✅ Horror stories where toys have been copied and sold on the market before your original product has even come out – if your tooling design and fabrication is outsourced, perhaps the outsourcer might also decide to produce your tooling again and sell it to someone else to produce your product themselves if they like it! Andy has avoided this by only working with trusted manufacturing partners and visiting the factories to get an understanding of the supply chain and see what parts of the toolmaking process they handle in-house and what may be outsourced.
✅ Assessing toolmaker quality – A tip is to look at the floor of the tool shop of your tooling fabricator. If it’s clean and well-managed, you have a good chance that they’re able to produce quality tooling. Checking how tooling is stored is also a good way to gauge if the fabricator is professional.
✅ Mistake 5. Not maintaining the tooling carefully – if tooling needs to last for a number of years, it’s important to store and maintain it carefully in order to avoid rust and damage. In China, it’s common to see tooling stored inappropriately and this will have a negative impact on product quality.
✅ Mistake 6. Not getting a guarantee for tooling – Andy reminds us to make sure that tooling is provided with a manufacturer’s guarantee that it will be usable for the right period of time appropriate to the quality of steel used in its construction and projected volumes. However, the liability for problems can be difficult to pin down, as increasingly tooling might be made in China and used elsewhere for production, such as in Vietnam, so if there is a quality issue both sides will blame each other and making changes to the tooling will be expensive if the toolmaker won’t take responsibility.
✅ Why from a designer’s perspective it’s better to have a cohesive alignment between the manufacturer and toolmaker – this reduces overall risks of things going wrong and also the effort needed to solve problems if everyone you’re working with has a relationship (so ideally you’d work with a trusted manufacturer’s toolmaker).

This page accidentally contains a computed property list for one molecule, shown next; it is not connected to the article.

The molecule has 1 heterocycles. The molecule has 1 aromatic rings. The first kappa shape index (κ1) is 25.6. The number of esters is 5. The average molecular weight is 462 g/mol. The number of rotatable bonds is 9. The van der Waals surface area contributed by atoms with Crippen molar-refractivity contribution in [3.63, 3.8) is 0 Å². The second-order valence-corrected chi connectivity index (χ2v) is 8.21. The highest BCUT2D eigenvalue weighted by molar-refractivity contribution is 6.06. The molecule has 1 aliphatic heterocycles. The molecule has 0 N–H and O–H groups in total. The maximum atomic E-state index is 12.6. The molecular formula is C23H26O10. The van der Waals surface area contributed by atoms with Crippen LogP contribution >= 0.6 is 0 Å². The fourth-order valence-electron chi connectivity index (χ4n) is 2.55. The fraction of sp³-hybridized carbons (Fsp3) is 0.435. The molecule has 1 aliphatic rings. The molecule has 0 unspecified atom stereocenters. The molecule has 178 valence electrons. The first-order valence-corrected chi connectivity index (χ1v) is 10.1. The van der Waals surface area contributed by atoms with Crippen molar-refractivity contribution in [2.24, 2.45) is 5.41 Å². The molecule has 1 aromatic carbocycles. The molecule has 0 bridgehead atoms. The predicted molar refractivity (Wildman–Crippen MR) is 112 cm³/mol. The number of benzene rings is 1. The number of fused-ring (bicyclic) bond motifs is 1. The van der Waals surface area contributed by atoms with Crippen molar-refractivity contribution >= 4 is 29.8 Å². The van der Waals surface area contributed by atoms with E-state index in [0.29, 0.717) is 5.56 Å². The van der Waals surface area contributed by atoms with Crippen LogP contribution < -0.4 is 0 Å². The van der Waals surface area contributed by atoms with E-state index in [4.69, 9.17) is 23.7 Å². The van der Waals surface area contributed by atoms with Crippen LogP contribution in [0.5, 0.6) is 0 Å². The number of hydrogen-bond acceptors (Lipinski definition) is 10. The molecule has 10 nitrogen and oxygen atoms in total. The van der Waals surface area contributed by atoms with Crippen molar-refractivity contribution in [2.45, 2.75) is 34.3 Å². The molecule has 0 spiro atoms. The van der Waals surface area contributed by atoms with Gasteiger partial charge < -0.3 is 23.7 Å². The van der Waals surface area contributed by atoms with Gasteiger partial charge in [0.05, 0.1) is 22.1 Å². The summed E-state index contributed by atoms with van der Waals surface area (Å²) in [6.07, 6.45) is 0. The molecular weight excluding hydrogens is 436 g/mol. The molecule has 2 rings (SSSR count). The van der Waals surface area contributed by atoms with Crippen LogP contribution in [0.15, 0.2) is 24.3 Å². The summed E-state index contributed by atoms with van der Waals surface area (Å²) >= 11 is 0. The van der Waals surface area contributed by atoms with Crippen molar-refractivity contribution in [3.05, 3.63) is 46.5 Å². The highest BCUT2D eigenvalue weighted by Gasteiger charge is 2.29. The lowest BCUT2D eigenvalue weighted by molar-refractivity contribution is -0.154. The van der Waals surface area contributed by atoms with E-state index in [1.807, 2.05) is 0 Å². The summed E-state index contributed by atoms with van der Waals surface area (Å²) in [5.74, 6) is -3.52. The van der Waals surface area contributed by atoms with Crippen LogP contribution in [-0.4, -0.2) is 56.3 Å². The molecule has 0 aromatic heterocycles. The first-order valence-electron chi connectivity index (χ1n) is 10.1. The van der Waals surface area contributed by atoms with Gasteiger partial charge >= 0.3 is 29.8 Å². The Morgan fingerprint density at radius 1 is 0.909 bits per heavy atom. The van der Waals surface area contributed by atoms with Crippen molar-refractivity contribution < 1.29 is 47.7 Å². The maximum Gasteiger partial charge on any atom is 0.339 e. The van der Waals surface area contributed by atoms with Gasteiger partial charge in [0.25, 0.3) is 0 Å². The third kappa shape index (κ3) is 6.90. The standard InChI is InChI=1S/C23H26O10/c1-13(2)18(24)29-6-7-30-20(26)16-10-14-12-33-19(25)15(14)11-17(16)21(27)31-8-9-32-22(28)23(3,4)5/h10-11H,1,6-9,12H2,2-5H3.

✅ Mistake 7. Not keeping visibility over the state of your supplier’s business – if they start to struggle this is a big risk for you as the temptation could be there to keep your tooling hostage or sell it for scrap to cover costs. Andy has experienced tooling being ‘lost’ in China. Therefore performing due diligence on suppliers is so important.
Have you run into any issues when having tooling fabricated in China (or Asia) that we haven’t covered in the episode? Please share your experiences or advice by leaving a comment.
Additional content related to today’s episode…
- Tooling Management for Plastic Injection Molds in China
- List of 12 Plastic injection mold fabrication companies in China
- Selecting a Plastic Injection Material for China Manufacturing
- Common Design For Manufacture Improvements On Plastic Injection Molded Parts
- How to move Plastic Injection Molds between China Factories [10 Tips]
- Read our plastic injection molding resources page – this includes lots of videos explaining the production process and various related posts to tooling management and manufacturing
- We also wrote a guide to rapid tooling prototyping – this gives information about the selection and tooling management for mods which will be used to quickly make small quantities of products instead of large production runs